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  • Writer's pictureLeah Jones

A photo walk

When I was in Israel, last month, I went to the Israel Museum twice. Once for a reception and once with a friend and his nephews. I had a much better time running around with the boys in my, ahem, crocs than I did at the reception trying to navigate in my sandals on the gravel. Unfortunately for all of us that was when I was without a camera and my friend’s camera also died. I have no proof of the best moments of the entire day .

There is an installation that easily goes unnoticed. I had walked by it during the reception, assuming it was an electrical outpost or utility room. Now why on earth I thought that such a perfectly planned museum would have a big ol’ concrete utility shed in the middle of a scuplture garden… heaven only knows. But it is one of my friend’s favorite places, so we went.

I think I wrote before about the magic that was waiting for us. A room, a sunken room, with cool marble walls and a bench the entire length of the all four walls. Stretching up, the walls were 20 feet high, leading to a ceiling with a square in the middle. The art was the sky. Whatever the cloud formation, that is what you are treated to. That day we were treated to a solid blue sky. It felt so good in the sunken room and the blue was blinding. The boys, all of them, played and laughed and filled the space with joy. I sunk into the stone bench and cooled off and stared into the blue.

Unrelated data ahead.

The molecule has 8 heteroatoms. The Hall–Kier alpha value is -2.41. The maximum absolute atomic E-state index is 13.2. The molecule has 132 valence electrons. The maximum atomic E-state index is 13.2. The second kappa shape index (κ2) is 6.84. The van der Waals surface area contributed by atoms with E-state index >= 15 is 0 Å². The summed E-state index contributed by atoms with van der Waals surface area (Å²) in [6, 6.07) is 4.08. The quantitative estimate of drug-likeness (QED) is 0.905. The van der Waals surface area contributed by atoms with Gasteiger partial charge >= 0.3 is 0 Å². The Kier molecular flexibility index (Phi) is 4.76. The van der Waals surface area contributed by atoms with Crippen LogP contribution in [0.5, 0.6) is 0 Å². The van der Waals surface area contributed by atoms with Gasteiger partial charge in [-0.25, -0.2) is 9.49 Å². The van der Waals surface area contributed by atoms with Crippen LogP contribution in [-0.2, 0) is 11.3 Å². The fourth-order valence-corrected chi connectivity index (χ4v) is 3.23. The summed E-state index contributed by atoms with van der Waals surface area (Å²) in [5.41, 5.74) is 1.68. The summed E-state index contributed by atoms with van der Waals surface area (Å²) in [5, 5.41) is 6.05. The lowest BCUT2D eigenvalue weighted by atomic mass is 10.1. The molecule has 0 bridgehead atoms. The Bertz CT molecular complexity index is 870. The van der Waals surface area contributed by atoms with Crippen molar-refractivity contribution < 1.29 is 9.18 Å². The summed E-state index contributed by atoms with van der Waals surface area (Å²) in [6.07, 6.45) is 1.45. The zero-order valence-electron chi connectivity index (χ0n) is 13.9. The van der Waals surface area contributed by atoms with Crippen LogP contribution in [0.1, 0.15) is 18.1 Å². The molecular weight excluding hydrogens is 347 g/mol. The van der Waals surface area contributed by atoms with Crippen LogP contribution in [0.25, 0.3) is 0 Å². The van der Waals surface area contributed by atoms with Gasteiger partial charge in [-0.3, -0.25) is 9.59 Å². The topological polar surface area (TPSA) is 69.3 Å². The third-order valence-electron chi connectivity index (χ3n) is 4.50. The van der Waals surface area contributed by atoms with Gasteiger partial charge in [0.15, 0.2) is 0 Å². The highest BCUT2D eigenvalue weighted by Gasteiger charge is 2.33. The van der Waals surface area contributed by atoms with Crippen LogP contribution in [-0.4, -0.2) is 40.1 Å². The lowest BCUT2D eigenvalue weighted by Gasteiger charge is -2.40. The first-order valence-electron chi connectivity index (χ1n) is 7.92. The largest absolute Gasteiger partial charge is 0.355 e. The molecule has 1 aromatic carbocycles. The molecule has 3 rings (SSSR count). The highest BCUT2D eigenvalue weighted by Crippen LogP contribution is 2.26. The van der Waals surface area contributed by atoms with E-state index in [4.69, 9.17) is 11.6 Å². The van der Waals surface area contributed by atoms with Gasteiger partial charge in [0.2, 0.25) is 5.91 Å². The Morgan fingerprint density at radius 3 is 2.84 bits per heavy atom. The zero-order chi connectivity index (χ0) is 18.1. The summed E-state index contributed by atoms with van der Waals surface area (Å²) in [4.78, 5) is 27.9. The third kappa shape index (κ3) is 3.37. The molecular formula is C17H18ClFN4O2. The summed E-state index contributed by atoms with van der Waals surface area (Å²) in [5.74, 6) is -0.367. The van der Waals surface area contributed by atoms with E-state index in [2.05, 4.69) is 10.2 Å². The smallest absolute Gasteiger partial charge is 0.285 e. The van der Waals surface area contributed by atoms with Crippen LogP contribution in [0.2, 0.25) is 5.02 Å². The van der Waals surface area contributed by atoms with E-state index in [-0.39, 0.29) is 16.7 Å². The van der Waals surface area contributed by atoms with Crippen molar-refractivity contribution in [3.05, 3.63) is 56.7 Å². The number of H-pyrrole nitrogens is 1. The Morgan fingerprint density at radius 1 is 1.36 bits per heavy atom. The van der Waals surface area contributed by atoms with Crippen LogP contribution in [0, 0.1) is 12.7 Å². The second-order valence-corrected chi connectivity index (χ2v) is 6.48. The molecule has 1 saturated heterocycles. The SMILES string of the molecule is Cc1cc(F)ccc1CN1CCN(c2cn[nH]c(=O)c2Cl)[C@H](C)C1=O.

Lucky us, lucky us in Chicago, the same artist has an installation called Skyspace at the corner of Halsted and Roosevelt. The super-busy corner is not where anyone would expect to find a meditative space, but find I did. I don’t know why I needed to go tonight, it just fit into my plans. I needed shampoo, the easiest option is the Target on Roosevelt, as long as I’m there, why not walk down to Halsted and see it.

Walk and walk and walk and walk I did. I almost gave up as the thunder started rolling in, but I’m glad I didn’t. Skyspace is an anonymous red building on the outside, with some pink neon lights. Honestly, it looks like a bus station.

It is an oval with a very high ceiling. The walls are made of water. No, really, water. You are inside of a fountain and it sounds like you are in a thunderstoom. Once again, a hole in the ceiling shows you the sky of the moment, but it is accentuated with pink neon. The water pours and pours down the open sides and I sat dry on a bench in the middle. Looking up at the sky, listening to the thundering walls, and not hearing a single sound of Chicago.

Eventually the water began to stop. I thought there was a sensor and since the rain had started for real on the outside, perhaps the fountain would stop. But really it was just the storm of Skyspace gearing up. The water comes down in patterns and a more traditional fountain 50 feet away surges to the same beat. Shh. Shh. Shhhhhhhhhhhh. Shh. Shh. Shhhhhhhhhhhhhhhh. and then the rain comes again.

And you also deserve the much better photos that other people have snapped.

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